Anne Notations

Thursday, November 16, 2006

My fifty-fifth year to heaven. Or, somewhere.


When I was a kid, I could tell it was time for my birthday when all of a sudden, whoooomp, the trees would shuck off their last pretty leaves and we would enter The Dread Drear Murk of mid-November.

Today I awoke on my 55th birthday to a muffler of fog and a classic case of the New England late-autumn blahs. It was a gray day, wet, devoid of color. Devoid of joy, I feared.


Yes, that is the same tree I photographed last week in all of its crimson glory. It's still attractive in an austere, bare-ruined-choirs way, but the sight of all those gorgeous leaves lying soggily on the ground is a bit depressing.

My birthday began even less auspiciously and far earlier than usual with a 2:30 a.m. gastric-reflux event that had me leaping from bed and violently hawking my lungs out to clear them of searing bile. Afterwards, breathless, I was afraid to lie down and risk a recurrence, so I stayed up and Googled "aspiration pneumonia" and scared the bejeezus out of myself until 4 a.m.
As my daughter kindly and correctly observed this morning: "Mom, you have huge bags under your eyes."

If I'd ever doubted that I was at the far end of middle age, here was the proof.


At 55 you start getting birthday cards that feature wizened biddies and wisecracking taglines.
This is the front of the actual card that my husband left on the counter for me this morning. Thanks, dear!

Never mind. Daisy must be walked first thing, so off we went in the clammy fog. Right away, we saw a work crew deconstructing a big old tree down the block - so cheery. That's definitely what we need in our neighborhood: more barren streetscapes.


The second and third things I noticed were our For Sale By Owner sign squatting forlornly on the front lawn, and the bedraggled remnants of the "pretty perennial gardens" mentioned in all my Craigslist ads for our house. Ach.


Ach. Walk. Walk walk walk. For a while it seemed we would encounter nothing but bleakness.
A bizarrely carbuncled tree trunk, for example, and some smooshed hosta leaves that had forsaken all hope.

There was some downright evil-looking stuff out there in the fog, like a humungous gnarled tree root that a homeowner on Rochambeau Avenue mounted on a metal pipe in his front yard. Behold the nightmare child of Pablo Picasso and Hieronymous Bosch. Doesn't it trill "Welcome" to one and all?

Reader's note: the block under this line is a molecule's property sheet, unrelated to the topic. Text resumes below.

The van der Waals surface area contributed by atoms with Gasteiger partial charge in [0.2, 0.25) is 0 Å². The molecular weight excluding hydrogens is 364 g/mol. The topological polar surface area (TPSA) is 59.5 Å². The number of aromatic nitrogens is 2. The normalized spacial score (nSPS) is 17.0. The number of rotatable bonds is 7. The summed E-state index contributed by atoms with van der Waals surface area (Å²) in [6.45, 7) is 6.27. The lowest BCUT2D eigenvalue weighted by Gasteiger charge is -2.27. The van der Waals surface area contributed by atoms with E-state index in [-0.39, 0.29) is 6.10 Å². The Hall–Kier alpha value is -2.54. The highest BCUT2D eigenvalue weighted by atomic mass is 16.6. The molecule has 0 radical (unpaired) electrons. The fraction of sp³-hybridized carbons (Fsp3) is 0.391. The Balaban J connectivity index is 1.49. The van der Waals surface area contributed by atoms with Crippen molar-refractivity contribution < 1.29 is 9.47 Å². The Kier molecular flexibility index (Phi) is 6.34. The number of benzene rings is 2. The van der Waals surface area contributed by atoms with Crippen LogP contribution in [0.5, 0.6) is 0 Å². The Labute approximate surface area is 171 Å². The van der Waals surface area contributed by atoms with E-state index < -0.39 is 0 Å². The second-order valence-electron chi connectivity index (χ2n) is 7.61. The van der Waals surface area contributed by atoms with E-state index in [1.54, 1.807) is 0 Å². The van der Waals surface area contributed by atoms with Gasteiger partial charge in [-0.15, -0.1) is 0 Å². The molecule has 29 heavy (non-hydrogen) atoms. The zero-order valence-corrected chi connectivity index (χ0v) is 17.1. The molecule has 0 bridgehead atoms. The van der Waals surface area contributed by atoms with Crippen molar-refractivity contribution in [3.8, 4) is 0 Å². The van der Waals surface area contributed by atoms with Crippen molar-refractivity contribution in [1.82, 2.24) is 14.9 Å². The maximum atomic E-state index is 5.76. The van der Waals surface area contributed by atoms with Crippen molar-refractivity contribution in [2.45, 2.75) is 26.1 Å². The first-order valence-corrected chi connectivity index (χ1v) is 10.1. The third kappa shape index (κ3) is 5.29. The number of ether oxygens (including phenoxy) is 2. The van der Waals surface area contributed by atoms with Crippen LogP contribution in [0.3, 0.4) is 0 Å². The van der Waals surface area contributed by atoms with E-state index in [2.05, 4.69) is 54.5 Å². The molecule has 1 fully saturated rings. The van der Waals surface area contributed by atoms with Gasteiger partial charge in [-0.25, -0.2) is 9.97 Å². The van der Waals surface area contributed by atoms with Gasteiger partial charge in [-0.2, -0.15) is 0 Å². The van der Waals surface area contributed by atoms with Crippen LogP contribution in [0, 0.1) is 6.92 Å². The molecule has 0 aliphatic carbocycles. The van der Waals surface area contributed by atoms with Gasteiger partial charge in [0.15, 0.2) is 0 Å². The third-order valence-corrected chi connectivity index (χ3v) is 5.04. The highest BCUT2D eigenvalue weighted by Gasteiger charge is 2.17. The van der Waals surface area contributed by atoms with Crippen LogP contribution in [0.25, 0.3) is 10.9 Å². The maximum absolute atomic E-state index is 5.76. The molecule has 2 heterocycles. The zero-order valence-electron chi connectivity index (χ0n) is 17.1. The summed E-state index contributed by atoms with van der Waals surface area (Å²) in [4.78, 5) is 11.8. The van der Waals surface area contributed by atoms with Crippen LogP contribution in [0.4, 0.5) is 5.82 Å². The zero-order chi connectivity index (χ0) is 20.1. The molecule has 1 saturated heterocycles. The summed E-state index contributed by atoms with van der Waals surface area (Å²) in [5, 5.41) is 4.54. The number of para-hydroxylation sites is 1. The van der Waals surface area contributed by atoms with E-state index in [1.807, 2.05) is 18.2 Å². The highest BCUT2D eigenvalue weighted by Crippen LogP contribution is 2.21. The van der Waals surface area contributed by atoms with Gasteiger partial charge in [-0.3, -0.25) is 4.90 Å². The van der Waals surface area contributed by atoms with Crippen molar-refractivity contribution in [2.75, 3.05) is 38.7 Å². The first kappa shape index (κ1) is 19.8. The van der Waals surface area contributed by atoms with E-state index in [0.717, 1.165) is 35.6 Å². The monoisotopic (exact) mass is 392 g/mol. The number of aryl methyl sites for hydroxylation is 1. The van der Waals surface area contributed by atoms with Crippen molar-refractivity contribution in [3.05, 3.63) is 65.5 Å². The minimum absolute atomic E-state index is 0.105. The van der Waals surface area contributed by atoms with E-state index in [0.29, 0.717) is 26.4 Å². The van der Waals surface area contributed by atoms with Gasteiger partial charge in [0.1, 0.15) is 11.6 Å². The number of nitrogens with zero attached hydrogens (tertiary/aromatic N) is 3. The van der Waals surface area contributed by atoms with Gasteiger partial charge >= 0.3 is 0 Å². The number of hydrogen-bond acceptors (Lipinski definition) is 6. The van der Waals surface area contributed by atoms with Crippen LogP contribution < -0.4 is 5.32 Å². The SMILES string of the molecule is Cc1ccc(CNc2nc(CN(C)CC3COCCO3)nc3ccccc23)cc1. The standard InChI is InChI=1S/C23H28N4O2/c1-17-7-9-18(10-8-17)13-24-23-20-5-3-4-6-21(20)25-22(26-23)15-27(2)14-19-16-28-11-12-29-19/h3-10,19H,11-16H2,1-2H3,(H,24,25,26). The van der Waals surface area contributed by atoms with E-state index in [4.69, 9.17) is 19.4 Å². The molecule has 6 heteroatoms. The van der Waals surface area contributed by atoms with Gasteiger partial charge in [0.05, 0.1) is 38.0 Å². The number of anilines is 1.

And how about this beauty across the street? Yikes.


Quit that snickering, Mother Nature. Halloween is over.

I saw something that chronically makes me mad. Several mornings a week, a long trailer truck blocks half of Hope Street while it unloads at Davis Dairy. Pedestrians like Daisy and me - and, worse, moms and dads with strollers or younglings walking south - risk our lives trying to get past it during rush-hour traffic. Bah, humbug!


But. You knew there would be a but, didn't you? And coming from me, you knew it would be - snicker - a BIG but. Deep down inside, or maybe bubbling just under the surface, or actually prancing around like a floozy, is my inner Pollyanna, the unlikely optimist who sees the lemonade in every lemon, the silver lining in every glowering cloud. You are forewarned: here she comes.

As we walked I began to notice other stuff: a little tree bravely flaunting its still-glowing leaves. Ornamental grasses waving feathered heads alongside a busy street. A Tenacious D(aisy), smiling and sunny, next to someone's front steps.







That sly Mother Nature even hung some jewels on a dogwood tree for me. A girl's best friend!


The best part was encountering a dear friend from Little Compton in the 1980s. From the fog on Morris Avenue emerged Beverly Edwards, who had been minister of the Congregational Church I attended on the town Commons - a feminist and spiritual mentor, an inspiration, a lovely person who wrote honest, breathtaking sermons that echoed in my head for days after each Sunday service. Retired now and living in Providence, she exudes youth and kindness. Did I say the day was devoid of joy? Well, I found joy, and she was wearing a purple sweatshirt.



Back at the ranch, I realized I'd even received roses for my birthday - right in our own front yard.





No woman's birthday would be complete without chocolate. Mine was a bag of Lindt peanut butter balls from Kevin, who also made me a card.


In case it's hard to make out, here's a detail - Kevin's rendering of yours truly wearing a Star Wars t-shirt. This broad is way sassier than the crone who looked back at me from the mirror this morning. Yay!



I'd enjoyed a special birthday entertainment earlier in the week: this concert, which Andrés and I rode the commuter train to Boston to see Monday night. Yep, my favorite band.



(Photos by Andrés from our vantage point in front of the stage.)

Yesterday I'd gotten some amazing smiles from Caroline the wonder-grandchild, who will turn one year old shortly and who loves to read. That's our girl!





Tonight, Michael brought home dinner from Whole Foods and this lemon mousse cake from Pastiche, our family's official Best Bakery in the World.



The icing: These smiles from Melinda and Kevin. I marvel that our kids seem to enjoy being with their ol' mom. How did I get so lucky?



So: bad weather? Ice and snow? Bleak black trees? Bring it on! I'm 55 and glad to be alive, eye-bags and all.

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